Arundhati is a wonderful revenge story with plenty of melodrama, over the top action and what appears to have been an unlimited budget for blood. Add in a heroine driven storyline with some excellent performances and it makes for a worthy addition to the South Indian Cinema Induction Programme.
We learn through flash-back that Arundhati was a princess of Gadwal, trained in the arts of dance and war. Her bravery even as a child was likened to the goddess Jejamma, so this was how she was known.
Her sweet and innocent older sister, Bhargavi was married off to Pasupathi, the evil and depraved nephew of the King, who enjoyed a protected status despite his raping and murdering ways. After he attacked and killed Jejamma’s blind dancing teacher, Bhargavi killed herself.
In revenge the precocious young Arundhati beat Pasupathi, tied him to a horse and drove him from the kingdom. Despite extensive injuries he didn’t die, but was rescued by a group of Agoras and learned to be even more evil, which we didn’t think was possible.
Having his vile talents augmented by the knowledge of tantric arts and by the possession of malevolent spirits, he returned to take revenge on Arundhati, fortuitously arriving on the day of her wedding.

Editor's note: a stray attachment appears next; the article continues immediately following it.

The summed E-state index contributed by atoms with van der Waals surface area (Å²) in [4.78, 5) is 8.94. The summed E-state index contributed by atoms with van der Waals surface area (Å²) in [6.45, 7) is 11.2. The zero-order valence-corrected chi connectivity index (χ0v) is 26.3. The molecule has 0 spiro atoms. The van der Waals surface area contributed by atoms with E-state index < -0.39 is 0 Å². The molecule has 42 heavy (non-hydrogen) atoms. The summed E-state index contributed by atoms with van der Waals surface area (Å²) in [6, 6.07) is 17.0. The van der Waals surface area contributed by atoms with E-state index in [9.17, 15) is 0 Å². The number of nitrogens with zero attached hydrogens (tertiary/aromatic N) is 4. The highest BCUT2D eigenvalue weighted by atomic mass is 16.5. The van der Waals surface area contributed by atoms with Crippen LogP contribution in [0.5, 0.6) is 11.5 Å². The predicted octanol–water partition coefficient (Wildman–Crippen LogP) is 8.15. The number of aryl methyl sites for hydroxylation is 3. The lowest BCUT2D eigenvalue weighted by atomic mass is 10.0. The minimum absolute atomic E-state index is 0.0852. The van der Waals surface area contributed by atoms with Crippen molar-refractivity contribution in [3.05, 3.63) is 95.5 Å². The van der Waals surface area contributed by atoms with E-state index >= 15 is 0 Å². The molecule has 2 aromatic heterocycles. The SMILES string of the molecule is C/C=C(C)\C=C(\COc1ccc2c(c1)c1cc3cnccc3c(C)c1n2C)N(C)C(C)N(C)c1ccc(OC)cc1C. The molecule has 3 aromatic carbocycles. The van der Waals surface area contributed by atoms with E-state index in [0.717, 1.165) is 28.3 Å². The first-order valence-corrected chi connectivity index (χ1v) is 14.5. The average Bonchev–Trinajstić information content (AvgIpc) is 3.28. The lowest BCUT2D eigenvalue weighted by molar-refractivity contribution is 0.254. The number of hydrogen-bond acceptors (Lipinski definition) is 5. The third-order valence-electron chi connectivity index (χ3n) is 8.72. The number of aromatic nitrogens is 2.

Some excellent posturing and slashing later, including a take on the drum scene from House of Flying Daggers, Arundhati defeated him and imprisoned him in the palace, still alive but trapped in a fairly well constructed tomb.
Two generations later and there is a new Arundhati, who comes back to town for her marriage. Pasupathi is now an evil spirit, confined in his grave in the ruined fort by various amulets and prayers which prevent his escape. He uses the influx of naive newcomers to try and break free of his prison. He tricks a young couple into entering the fortress where one disappears and the other becomes insane. Attempts by the mad man to break open the grave are thwarted, and he ends up being chained up in the village. Pasupathi is able to lock doors and move objects to try and kill Arundhati’s father, but luckily can’t use the same tactics to escape.
Just as an aside to all heroines and disposable sidekicks – if you go into a building and have to break cobwebs which are thick enough to block your way, there is a very good chance that the friend you are looking for is not actually there, since otherwise there would already be a path of broken cobwebs – just a suggestion!